Companies providing mobile phone services are now an angry lot. They are fuming at an order recently passed by the Telecom Regulatory Authority of India. To be enforced from January 1 next year, this TRAI order will make mobile service providers pay a compensation of Rs 1 to the customer for every dropped call, though the maximum compensation per day will be limited to Rs 3. This is the problem mobile phone users across the country, including Assam and other Northeast states, are facing. They are cut off in the middle of conversation, frequently needing to make 2/3 calls to pass on a short, businesslike message. Sometimes the 'network' is so poor, they have to run around the house or outside to catch the sigl. But mobile phone service providers are arguing that this is the best they can do, since the government has given them a very limited spectrum to work with, and it is difficult to set up mobile phone towers due to tight regulations and public worries about possible bad effects of radiation. These companies claim that even in the best of situations, it is impossible to provide 100 per cent coverage in a service area because of 'the physics of radio waves and the way they are propagated'. They are also arguing that customers may intentiolly drop calls to avail of compensation. Pointing out that the railways or the electricity or water supply bodies do not have to provide compensation to users for service lapses like delayed/cancelled trains or load-shedding or disrupted water supply, mobile service providers are now demanding that they cannot be held to account for call drops. They are also threatening to raise tariffs to recover the cost of 'grossly unjust' compensations. The impression that a customer or service user gets from such arguments is that his or her rights, leave alone convenience, count for very little. Since customers in India are used to nonexistent or shoddy public utility services, they must also put up uncomplainingly with defectiveprivate services and pay up regularly for the privilege. Otherwise they may be pelized by being forced to pay even more. How the government deals with such corporate blackmailing remains to be seen. But customers, even if they are not 'king' as in Western countries, must stand up for their rights in this country. They must demand quality service after parting with their hard earned money.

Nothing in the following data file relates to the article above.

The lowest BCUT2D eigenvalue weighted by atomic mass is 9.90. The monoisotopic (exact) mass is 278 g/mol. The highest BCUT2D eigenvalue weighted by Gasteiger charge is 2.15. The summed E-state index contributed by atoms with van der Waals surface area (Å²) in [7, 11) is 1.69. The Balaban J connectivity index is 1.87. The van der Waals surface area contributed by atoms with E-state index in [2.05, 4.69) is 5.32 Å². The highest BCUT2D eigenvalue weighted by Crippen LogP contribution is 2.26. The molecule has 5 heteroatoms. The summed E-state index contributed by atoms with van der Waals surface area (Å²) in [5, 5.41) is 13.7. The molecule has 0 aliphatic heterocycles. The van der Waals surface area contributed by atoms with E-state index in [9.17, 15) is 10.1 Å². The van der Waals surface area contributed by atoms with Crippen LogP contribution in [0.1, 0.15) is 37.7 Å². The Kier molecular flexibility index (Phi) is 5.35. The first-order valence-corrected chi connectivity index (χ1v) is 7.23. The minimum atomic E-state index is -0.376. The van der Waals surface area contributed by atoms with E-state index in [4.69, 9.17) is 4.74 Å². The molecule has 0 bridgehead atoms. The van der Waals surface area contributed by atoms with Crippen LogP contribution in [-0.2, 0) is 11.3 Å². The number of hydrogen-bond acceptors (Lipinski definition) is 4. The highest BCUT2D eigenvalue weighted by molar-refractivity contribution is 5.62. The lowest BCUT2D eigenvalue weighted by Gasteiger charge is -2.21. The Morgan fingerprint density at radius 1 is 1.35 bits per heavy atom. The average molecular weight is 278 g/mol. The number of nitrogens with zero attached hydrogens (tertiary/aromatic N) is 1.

Food for thought